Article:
Accompanied by ritual eating of certain foods, the Haggadot recalls the trials and triumphs on the path to freedom for Jews in the ancient world.
It’s the week of Pesach 5783, the annual holiday that commemorates the exodus of the Jews from their bondage in Egypt. “Passover” is the English translation of Pesach, a Hebrew word that means to “omit” or “Passover.” This is thought to be a reference to God “passing over” the homes of Jews when first-born sons were being killed in Egypt.
The high point of Pesach is the seder. A gathering of family and friends to break bread and read the Haggadah (or plural, Haggadot). Accompanied by ritual eating of certain foods, the Haggadot recalls the trials and triumphs on the path to freedom for Jews in the ancient world.
The evolution of the Haggadah is ongoing and continuous. Although oral Haggadot have existed since ancient times, the first printed versions of a Haggadah are thought to have appeared in the 1480s. The oldest extant Haggadah is the famous “Prague Haggadah” that was published in 1526. This was the work of printers and brothers, Gershom and Gronan Cohen.
Two recent articles illustrate the changing nature of Haggadot. Last year, the Jewish Telegraph Agency published an article that announced “Seven New Haggadahs to Brighten Your 2022 Passover Seder” (April 4, 2022). Moreover, it noted that, over the years, “artists, authors, rabbis and even comedians pump out new Haggadahs, the books that guide the seder.” In a recent issue of the JN, Steve Lipman wrote about “New Haggadot for 5783” from America and Israel (March 23, 2023, JN).
I must admit, I am fascinated with the phenomenon of Haggadot development. Although the essential story stays the same in each new version, the telling of the story can be adapted to modern eras and groups. For example, I’ve attended diplomatic and labor seders in Detroit. The Haggadah really seems to be a religious literary device without peer.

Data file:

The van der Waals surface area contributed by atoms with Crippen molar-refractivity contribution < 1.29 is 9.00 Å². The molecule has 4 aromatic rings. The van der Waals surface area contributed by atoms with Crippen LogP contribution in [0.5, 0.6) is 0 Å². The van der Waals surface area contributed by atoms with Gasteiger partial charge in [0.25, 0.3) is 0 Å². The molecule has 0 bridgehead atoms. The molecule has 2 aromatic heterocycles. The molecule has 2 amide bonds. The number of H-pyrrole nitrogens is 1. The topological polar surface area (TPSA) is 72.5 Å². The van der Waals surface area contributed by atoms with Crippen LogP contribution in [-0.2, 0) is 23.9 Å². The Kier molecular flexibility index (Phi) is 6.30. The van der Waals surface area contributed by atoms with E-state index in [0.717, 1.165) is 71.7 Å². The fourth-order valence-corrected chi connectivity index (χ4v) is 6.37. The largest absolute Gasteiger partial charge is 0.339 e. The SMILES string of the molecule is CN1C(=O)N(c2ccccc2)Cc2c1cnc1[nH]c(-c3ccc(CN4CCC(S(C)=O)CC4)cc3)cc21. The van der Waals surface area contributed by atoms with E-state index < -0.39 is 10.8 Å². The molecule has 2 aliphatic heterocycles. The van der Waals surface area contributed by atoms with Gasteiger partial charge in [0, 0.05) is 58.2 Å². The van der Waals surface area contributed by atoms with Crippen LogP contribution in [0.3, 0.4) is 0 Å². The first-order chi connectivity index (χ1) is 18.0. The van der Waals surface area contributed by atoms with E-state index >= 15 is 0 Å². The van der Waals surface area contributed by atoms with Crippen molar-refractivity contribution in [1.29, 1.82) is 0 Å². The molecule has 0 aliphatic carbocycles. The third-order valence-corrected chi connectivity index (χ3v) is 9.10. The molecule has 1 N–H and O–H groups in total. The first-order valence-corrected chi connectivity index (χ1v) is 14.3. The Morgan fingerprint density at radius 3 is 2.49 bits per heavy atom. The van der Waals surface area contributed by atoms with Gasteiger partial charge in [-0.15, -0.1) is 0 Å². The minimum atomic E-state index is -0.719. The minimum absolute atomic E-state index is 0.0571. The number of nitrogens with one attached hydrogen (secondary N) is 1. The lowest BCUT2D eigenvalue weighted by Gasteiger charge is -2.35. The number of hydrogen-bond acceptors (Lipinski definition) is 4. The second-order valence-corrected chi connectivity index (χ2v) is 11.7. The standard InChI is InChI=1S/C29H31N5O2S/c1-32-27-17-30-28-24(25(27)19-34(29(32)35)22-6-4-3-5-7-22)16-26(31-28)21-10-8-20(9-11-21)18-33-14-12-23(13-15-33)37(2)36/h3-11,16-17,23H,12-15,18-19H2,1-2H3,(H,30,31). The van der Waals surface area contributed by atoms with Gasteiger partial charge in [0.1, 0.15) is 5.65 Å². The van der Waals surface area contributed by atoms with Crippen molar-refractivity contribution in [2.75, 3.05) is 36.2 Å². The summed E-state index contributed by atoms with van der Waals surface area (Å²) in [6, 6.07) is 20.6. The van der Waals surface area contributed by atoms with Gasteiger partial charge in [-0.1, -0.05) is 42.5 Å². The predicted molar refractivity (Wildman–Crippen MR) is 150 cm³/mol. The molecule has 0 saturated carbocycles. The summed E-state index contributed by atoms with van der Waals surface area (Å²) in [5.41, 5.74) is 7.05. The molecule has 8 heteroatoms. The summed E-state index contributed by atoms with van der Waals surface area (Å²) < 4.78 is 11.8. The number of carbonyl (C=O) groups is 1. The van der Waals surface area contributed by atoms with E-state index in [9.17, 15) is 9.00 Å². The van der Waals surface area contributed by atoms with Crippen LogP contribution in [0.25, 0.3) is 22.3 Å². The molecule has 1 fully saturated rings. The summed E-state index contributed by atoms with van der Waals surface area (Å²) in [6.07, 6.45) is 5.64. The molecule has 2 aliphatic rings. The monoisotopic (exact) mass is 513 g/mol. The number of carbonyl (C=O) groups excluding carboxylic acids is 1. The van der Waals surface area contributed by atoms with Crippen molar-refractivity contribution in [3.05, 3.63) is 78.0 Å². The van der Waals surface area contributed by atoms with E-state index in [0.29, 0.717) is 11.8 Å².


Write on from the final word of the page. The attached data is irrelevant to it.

Using the search term “Haggadah” raised 1,747 pages in the William Davidson Digital Archive of Jewish Detroit History. In short, Haggadot have been a topic of discussion many times over the past 100 years.
The earliest discussion of a Haggadot that I could find was in the April 2, 1926, Jewish Chronicle. It was a small item about the Prague Haggadah. The April 11, 1953, issue of the Jewish News published “The Origin of the Haggadah,” along with Passover recipes for “sponge cake, matza cake and matzo balls” on the same page.
In 1959, legendary editor Philip Somovitz published a moving Passover editorial. He wrote about “The Universal Ideals of Freedom for All, as They Are Embodied in the Haggadah.” Accompanying his essay was a “Seder Ritual of Remembrance” for victims of the Holocaust (April 24, 1959).
The JN is filled with stories about a wide variety of Haggadot, including the famous Maxwell House Coffee Haggadah. Some cite older Haggadot that were discovered, such as the Sarajevo and Kaufman Haggadot (March 27, 1964). Closer to home, you could get free copies of Haggadot at your local Farmer Jack supermarket (March 30, 1979).
Perhaps an article from April 4, 2020, best captures the spirit of the text for a seder. “Making Passover Personal” is about local families creating their own Haggadot.
The lesson seems to be that, regardless of adaption, the celebration of freedom remains the essential message in every Haggadah. Chag Semeach!
Want to learn more? Go to the DJN Foundation archives, available for free at www.djnfoundation.org.